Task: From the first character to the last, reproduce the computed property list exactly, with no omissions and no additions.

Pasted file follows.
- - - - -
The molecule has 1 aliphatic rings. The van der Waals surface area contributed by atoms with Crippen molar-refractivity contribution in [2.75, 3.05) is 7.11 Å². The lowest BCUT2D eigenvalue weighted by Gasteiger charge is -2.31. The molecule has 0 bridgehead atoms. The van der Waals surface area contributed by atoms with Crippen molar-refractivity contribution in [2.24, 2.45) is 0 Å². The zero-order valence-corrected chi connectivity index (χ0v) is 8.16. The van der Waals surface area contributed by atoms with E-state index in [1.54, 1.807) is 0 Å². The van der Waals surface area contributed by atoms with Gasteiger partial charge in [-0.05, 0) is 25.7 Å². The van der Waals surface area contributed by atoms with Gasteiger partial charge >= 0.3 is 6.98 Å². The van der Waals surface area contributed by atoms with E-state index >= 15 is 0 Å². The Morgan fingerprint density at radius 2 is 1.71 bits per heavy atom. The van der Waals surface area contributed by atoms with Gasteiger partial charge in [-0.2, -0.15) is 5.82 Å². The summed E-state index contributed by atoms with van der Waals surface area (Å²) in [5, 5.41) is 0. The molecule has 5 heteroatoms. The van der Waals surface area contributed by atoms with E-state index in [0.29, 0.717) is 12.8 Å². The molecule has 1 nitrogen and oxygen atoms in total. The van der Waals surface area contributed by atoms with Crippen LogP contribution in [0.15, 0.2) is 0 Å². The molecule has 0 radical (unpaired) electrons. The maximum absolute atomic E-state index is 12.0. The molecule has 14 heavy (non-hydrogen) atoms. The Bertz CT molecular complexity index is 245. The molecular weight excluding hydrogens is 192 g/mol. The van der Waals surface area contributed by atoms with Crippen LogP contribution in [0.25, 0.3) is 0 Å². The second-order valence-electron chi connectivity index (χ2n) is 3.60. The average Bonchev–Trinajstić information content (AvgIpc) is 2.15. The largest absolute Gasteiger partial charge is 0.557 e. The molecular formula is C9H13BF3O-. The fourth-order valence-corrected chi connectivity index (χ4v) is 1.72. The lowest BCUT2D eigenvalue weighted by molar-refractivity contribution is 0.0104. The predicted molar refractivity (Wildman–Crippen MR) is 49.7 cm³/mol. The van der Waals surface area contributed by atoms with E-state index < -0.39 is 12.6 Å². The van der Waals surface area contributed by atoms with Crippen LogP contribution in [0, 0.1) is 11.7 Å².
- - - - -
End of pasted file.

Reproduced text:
The molecule has 1 aliphatic rings. The van der Waals surface area contributed by atoms with Crippen molar-refractivity contribution in [2.75, 3.05) is 7.11 Å². The lowest BCUT2D eigenvalue weighted by Gasteiger charge is -2.31. The molecule has 0 bridgehead atoms. The van der Waals surface area contributed by atoms with Crippen molar-refractivity contribution in [2.24, 2.45) is 0 Å². The zero-order valence-corrected chi connectivity index (χ0v) is 8.16. The van der Waals surface area contributed by atoms with E-state index in [1.54, 1.807) is 0 Å². The van der Waals surface area contributed by atoms with Gasteiger partial charge in [-0.05, 0) is 25.7 Å². The van der Waals surface area contributed by atoms with Gasteiger partial charge >= 0.3 is 6.98 Å². The van der Waals surface area contributed by atoms with E-state index >= 15 is 0 Å². The Morgan fingerprint density at radius 2 is 1.71 bits per heavy atom. The van der Waals surface area contributed by atoms with Gasteiger partial charge in [-0.2, -0.15) is 5.82 Å². The summed E-state index contributed by atoms with van der Waals surface area (Å²) in [5, 5.41) is 0. The molecule has 5 heteroatoms. The van der Waals surface area contributed by atoms with E-state index in [0.29, 0.717) is 12.8 Å². The molecule has 1 nitrogen and oxygen atoms in total. The van der Waals surface area contributed by atoms with Crippen LogP contribution in [0.15, 0.2) is 0 Å². The molecule has 0 radical (unpaired) electrons. The maximum absolute atomic E-state index is 12.0. The molecule has 14 heavy (non-hydrogen) atoms. The Bertz CT molecular complexity index is 245. The molecular weight excluding hydrogens is 192 g/mol. The van der Waals surface area contributed by atoms with Crippen LogP contribution in [0.25, 0.3) is 0 Å². The second-order valence-electron chi connectivity index (χ2n) is 3.60. The average Bonchev–Trinajstić information content (AvgIpc) is 2.15. The largest absolute Gasteiger partial charge is 0.557 e. The molecular formula is C9H13BF3O-. The fourth-order valence-corrected chi connectivity index (χ4v) is 1.72. The lowest BCUT2D eigenvalue weighted by molar-refractivity contribution is 0.0104. The predicted molar refractivity (Wildman–Crippen MR) is 49.7 cm³/mol. The van der Waals surface area contributed by atoms with E-state index < -0.39 is 12.6 Å². The van der Waals surface area contributed by atoms with Crippen LogP contribution in [0, 0.1) is 11.7 Å².